If you look at modern nutrition habits and health-oriented lifestyles, it’s all about trends. This interesting (and fairly recent) development can be attributed to our growing dependency on the internet as a source of information and our active engagement in social media. It’s simply easier to package and promote something as a health fad. The problem with fads is that people who follow them often go to extremes. They fully embrace the recommended trend, wiping any trace of unwelcome products out of their life. This often results in scapegoating a certain food or even an entire food group without understanding why you specifically shouldn’t be eating it.
A great example of this is dairy.
Dairy has been a part of our diet for centuries, literally. Scientists hypothesize that milking of the domesticated cattle for consumption could have begun as early as 6,000 years ago. Dairy is known best as a source of calcium, recommended for consumption particularly among young adults to set the stage for strong bone health in the future.
However, many recent health fads blame dairy products for a lot of health problems. Without a clear scientific backing, online health experts claim that banning dairy from your diet can make a huge difference in your health. Of course, there is a grain of truth to this. Some people cannot digest some or all milk products due to lactose intolerance—the body’s inability to process lactose, a sugar characteristic of all things dairy—which can be a standalone condition or a secondary condition accompanying other gastrointestinal diseases. (Breakthrough new mineral that’s more effective at protecting and supporting bone health.)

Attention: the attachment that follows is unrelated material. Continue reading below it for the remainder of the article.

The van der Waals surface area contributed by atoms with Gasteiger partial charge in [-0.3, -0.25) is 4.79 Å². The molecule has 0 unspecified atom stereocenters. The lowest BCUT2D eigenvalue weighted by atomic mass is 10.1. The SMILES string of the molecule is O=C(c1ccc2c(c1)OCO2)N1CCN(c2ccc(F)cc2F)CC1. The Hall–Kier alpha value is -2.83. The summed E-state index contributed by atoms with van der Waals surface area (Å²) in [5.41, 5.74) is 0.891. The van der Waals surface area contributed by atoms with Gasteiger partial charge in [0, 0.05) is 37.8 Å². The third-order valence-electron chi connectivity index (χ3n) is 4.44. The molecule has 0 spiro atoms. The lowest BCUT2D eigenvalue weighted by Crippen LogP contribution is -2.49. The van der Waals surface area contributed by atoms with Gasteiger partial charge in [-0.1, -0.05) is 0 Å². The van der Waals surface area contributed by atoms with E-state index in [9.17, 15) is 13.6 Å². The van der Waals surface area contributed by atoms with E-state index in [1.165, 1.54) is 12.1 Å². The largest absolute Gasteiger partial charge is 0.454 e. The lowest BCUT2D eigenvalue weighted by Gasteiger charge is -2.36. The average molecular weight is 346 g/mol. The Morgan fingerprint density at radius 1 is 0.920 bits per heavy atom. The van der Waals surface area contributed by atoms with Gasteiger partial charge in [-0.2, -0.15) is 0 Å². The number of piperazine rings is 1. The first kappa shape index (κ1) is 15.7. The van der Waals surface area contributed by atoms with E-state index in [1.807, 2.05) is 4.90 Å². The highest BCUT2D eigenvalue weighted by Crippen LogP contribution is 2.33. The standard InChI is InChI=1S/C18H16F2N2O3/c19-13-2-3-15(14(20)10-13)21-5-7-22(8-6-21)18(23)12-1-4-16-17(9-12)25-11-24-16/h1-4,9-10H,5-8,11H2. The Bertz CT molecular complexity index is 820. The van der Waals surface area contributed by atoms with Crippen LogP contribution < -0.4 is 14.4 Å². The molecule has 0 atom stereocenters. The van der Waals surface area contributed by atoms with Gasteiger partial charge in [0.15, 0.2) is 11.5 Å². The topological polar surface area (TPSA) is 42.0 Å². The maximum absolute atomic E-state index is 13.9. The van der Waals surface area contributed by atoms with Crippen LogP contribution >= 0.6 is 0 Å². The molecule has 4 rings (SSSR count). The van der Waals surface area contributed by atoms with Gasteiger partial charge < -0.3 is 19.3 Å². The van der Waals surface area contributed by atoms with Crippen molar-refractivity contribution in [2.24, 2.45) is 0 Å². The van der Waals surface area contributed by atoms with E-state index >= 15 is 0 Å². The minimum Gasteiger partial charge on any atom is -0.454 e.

But here’s where it gets confusing. According to a recent survey conducted by the Food Standards Agency, nearly half of young adults reported an intolerance to milk, while only 24 percent of them have actually been diagnosed by a doctor.
By completely eliminating dairy from your diet without a medical reason to do so, you’re denying yourself a great source of calcium, as well as high-quality protein and important minerals and vitamins. Reducing your dairy intake only makes sense if you substitute milk products with other non-dairy sources of calcium like nuts, seeds, green leafy vegetables, broccoli, cooked beans, certain white flour products, and fish like salmon and sardines. Soy and almond milk are often calcium-fortified too. (Strontium: The most effective total bone health.)
Recommended calcium levels in adults can be met by eating three servings of dairy a day, such as oatmeal with milk, a yogurt, or a slice of cheese.
Whichever fad you’re falling for, do your own research. Simply cutting out something from your diet can do more harm than good if you’re eliminating an important source of nutrients without substituting it with something else.